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My Name Is Lucy Barton
Cover of My Name Is Lucy Barton
My Name Is Lucy Barton
A Novel
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#1 NEW YORK TIMES BESTSELLER • A simple hospital visit becomes a portal to the tender relationship between mother and daughter in this extraordinary novel by the Pulitzer Prize–winning...
#1 NEW YORK TIMES BESTSELLER • A simple hospital visit becomes a portal to the tender relationship between mother and daughter in this extraordinary novel by the Pulitzer Prize–winning...
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  • #1 NEW YORK TIMES BESTSELLER • A simple hospital visit becomes a portal to the tender relationship between mother and daughter in this extraordinary novel by the Pulitzer Prize–winning author of Olive Kitteridge and The Burgess Boys.

    Soon to be a Broadway play starring Laura Linney produced by Manhattan Theatre Club and London Theatre Company • LONGLISTED FOR THE MAN BOOKER PRIZE • NAMED ONE OF THE BEST BOOKS OF THE YEAR BY The Washington Post • The New York Times Book Review • NPR • BookPage • LibraryReads • Minneapolis Star Tribune • St. Louis Post-Dispatch

    Lucy Barton is recovering slowly from what should have been a simple operation. Her mother, to whom she hasn’t spoken for many years, comes to see her. Gentle gossip about people from Lucy’s childhood in Amgash, Illinois, seems to reconnect them, but just below the surface lie the tension and longing that have informed every aspect of Lucy’s life: her escape from her troubled family, her desire to become a writer, her marriage, her love for her two daughters. Knitting this powerful narrative together is the brilliant storytelling voice of Lucy herself: keenly observant, deeply human, and truly unforgettable.

    Praise for My Name Is Lucy Barton

    “A quiet, sublimely merciful contemporary novel about love, yearning, and resilience in a family damaged beyond words.”The Boston Globe

    “It is Lucy’s gentle honesty, complex relationship with her husband, and nuanced response to her mother’s shortcomings that make this novel so subtly powerful.”San Francisco Chronicle

    “A short novel about love, particularly the complicated love between mothers and daughters, but also simpler, more sudden bonds . . . It evokes these connections in a style so spare, so pure and so profound the book almost seems to be a kind of scripture or sutra, if a very down-to-earth and unpretentious one.”Newsday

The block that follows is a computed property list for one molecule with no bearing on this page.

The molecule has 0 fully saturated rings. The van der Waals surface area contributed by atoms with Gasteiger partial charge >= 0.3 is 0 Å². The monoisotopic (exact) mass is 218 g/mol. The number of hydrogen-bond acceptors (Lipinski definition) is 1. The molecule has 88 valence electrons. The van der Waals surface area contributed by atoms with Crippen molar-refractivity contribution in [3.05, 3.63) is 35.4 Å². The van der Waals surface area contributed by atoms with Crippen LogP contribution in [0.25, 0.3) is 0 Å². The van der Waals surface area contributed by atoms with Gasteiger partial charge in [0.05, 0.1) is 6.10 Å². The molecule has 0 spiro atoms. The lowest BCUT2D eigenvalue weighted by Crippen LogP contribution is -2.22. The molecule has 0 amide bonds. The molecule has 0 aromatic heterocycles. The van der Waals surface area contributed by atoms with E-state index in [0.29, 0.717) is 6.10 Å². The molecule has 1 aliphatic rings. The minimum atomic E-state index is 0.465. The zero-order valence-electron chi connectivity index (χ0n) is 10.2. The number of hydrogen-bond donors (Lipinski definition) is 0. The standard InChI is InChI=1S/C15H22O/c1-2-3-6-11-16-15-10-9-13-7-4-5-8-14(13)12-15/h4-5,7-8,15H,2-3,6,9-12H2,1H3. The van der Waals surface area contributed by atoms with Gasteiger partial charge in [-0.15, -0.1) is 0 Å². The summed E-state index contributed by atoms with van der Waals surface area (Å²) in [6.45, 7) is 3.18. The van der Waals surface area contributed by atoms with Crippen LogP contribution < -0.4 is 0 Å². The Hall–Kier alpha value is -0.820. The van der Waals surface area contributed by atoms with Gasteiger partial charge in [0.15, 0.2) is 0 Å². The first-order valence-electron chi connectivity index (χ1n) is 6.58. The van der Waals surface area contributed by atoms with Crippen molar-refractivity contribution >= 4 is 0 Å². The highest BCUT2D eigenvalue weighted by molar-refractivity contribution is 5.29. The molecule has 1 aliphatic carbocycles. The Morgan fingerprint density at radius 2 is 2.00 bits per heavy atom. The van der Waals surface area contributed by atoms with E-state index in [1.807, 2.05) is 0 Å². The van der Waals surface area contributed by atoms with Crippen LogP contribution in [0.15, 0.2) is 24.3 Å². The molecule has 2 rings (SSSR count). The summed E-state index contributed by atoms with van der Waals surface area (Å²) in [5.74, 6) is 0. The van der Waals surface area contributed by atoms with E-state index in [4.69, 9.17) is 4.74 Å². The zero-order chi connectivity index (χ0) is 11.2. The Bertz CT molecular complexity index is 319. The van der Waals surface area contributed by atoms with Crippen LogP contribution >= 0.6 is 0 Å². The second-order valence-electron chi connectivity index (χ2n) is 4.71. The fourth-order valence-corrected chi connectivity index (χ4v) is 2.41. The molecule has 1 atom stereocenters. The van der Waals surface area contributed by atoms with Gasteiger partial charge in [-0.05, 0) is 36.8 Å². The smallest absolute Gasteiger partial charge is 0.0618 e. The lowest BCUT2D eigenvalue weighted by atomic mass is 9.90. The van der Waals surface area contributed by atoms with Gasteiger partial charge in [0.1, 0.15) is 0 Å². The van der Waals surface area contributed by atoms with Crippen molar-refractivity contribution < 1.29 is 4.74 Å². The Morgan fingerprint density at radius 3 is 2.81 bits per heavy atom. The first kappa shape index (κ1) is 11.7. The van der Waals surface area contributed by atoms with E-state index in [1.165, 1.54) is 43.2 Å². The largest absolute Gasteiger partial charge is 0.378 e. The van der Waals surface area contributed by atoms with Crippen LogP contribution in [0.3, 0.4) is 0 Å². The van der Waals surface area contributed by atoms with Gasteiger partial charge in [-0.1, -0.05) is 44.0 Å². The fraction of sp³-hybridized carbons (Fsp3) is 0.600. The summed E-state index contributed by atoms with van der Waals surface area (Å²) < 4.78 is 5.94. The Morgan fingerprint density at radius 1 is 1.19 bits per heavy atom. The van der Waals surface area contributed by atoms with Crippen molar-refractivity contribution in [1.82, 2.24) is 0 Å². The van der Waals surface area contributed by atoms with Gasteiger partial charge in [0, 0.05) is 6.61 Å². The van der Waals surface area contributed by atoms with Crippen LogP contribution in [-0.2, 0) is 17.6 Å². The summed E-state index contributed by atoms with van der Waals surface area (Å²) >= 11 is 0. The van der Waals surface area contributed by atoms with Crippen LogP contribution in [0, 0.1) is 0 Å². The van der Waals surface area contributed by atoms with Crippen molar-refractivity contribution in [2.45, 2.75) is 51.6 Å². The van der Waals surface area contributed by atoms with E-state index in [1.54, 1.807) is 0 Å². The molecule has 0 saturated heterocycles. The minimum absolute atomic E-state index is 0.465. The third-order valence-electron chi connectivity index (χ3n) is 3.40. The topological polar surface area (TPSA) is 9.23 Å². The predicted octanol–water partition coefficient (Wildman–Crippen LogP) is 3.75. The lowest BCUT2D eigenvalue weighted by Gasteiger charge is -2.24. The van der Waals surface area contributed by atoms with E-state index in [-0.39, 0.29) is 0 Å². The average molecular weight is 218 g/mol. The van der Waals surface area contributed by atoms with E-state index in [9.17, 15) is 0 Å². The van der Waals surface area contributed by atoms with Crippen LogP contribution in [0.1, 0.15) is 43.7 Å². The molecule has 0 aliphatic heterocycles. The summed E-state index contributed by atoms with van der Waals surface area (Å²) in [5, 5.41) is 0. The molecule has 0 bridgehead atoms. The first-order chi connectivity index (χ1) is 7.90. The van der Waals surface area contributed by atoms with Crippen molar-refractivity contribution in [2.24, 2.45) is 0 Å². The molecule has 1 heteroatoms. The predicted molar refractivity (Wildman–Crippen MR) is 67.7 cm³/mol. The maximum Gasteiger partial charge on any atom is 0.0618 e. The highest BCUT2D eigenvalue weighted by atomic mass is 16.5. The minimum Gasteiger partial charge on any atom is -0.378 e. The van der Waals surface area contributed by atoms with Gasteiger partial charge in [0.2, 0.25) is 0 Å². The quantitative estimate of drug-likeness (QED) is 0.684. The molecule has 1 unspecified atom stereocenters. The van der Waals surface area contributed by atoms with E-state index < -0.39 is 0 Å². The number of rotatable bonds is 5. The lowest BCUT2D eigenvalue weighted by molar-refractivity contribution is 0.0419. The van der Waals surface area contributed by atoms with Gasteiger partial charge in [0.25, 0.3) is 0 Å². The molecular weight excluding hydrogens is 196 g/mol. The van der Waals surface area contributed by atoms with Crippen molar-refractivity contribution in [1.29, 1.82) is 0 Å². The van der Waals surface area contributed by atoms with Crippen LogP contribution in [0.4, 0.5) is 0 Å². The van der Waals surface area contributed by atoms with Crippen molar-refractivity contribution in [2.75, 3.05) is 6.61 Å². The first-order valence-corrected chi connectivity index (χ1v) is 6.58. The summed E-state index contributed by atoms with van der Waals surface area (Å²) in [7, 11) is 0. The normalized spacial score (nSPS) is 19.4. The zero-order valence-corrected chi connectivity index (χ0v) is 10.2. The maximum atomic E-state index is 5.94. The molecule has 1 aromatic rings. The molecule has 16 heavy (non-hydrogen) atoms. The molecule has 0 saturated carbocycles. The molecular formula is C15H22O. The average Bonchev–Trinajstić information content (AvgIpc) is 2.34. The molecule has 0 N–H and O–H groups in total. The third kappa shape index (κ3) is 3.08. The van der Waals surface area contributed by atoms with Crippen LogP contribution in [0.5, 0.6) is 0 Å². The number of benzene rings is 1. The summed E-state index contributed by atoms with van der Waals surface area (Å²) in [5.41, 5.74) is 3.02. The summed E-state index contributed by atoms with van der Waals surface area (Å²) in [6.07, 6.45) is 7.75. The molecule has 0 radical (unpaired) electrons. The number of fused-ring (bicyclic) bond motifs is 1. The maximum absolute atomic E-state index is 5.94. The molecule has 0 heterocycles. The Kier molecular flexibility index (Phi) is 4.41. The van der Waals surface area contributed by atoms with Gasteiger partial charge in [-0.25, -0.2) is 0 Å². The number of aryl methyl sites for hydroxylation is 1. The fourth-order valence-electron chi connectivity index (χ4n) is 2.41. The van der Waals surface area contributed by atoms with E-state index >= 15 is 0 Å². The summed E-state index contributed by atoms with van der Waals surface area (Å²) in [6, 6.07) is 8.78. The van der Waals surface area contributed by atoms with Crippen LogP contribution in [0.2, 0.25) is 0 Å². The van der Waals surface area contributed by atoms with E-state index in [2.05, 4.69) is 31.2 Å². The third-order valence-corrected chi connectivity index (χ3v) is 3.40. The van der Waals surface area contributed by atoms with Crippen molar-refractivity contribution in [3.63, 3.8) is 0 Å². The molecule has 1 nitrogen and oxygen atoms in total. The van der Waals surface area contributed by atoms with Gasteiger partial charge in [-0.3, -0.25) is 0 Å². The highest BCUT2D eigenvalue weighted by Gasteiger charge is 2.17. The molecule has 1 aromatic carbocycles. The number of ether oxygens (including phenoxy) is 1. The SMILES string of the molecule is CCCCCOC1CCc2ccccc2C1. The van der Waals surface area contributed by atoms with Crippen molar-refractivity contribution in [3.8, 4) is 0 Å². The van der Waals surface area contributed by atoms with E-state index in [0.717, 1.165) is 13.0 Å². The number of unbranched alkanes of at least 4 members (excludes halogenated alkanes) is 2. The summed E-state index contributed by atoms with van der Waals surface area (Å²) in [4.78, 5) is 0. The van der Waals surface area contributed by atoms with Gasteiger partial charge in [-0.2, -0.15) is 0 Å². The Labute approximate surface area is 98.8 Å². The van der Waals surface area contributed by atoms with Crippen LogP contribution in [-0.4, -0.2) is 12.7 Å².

“Spectacular . . . Smart and cagey in every way. It is both a book of withholdings and a book of great openness and wisdom. . . . [Strout] is in supreme and magnificent command of this novel at all times.”—Lily King, The Washington Post

    “An aching, illuminating look at mother-daughter devotion.”—People

Excerpts-

  • From the cover There was a time, and it was many years ago now, when I had to stay in a hospital for almost nine weeks. This was in New York City, and at night a view of the Chrysler Building, with its geometric brilliance of lights, was directly visible from my bed. During the day, the building’s beauty receded, and gradually it became simply one more large structure against a blue sky, and all the city’s buildings seemed remote, silent, far away. It was May, and then June, and I remember how I would stand and look out the window at the sidewalk below and watch the young women—my age—in their spring clothes, out on their lunch breaks; I could see their heads moving in conversation, their blouses rippling in the breeze. I thought how when I got out of the hospital I would never again walk down the sidewalk without giving thanks for being one of those people, and for many years I did that—I would remember the view from the hospital window and be glad for the sidewalk I was walking on.

    To begin with, it was a simple story: I had gone into the hospital to have my appendix out. After two days they gave me food, but I couldn’t keep it down. And then a fever arrived. No one could isolate any bacteria or figure out what had gone wrong. No one ever did. I took fluids through one IV, and antibiotics came through another. They were attached to a metal pole on wobbly wheels that I pushed around with me, but I got tired easily. Toward the beginning of July, whatever problem had taken hold of me went away. But until then I was in a very strange state—a literally feverish waiting—and I really agonized. I had a husband and two small daughters at home; I missed my girls terribly, and I worried about them so much I was afraid it was making me sicker. When my doctor, to whom I felt a deep attachment—he was a jowly-faced Jewish man who wore such a gentle sadness on his shoulders, whose grandparents and three aunts, I heard him tell a nurse, had been killed in the camps, and who had a wife and four grown children here in New York City—this lovely man, I think, felt sorry for me, and saw to it that my girls—they were five and six—could visit me if they had no illnesses. They were brought into my room by a family friend, and I saw how their little faces were dirty, and so was their hair, and I pushed my IV apparatus into the shower with them, but they cried out, “Mommy, you’re so skinny!” They were really frightened. They sat with me on the bed while I dried their hair with a towel, and then they drew pictures, but with apprehension, meaning that they did not interrupt themselves every minute by saying, “Mommy, Mommy, do you like this? Mommy, look at the dress of my fairy princess!” They said very little, the younger one especially seemed unable to speak, and when I put my arms around her, I saw her lower lip thrust out and her chin tremble; she was a tiny thing, trying so hard to be brave. When they left I did not look out the window to watch them walk away with my friend who had brought them, and who had no children of her own.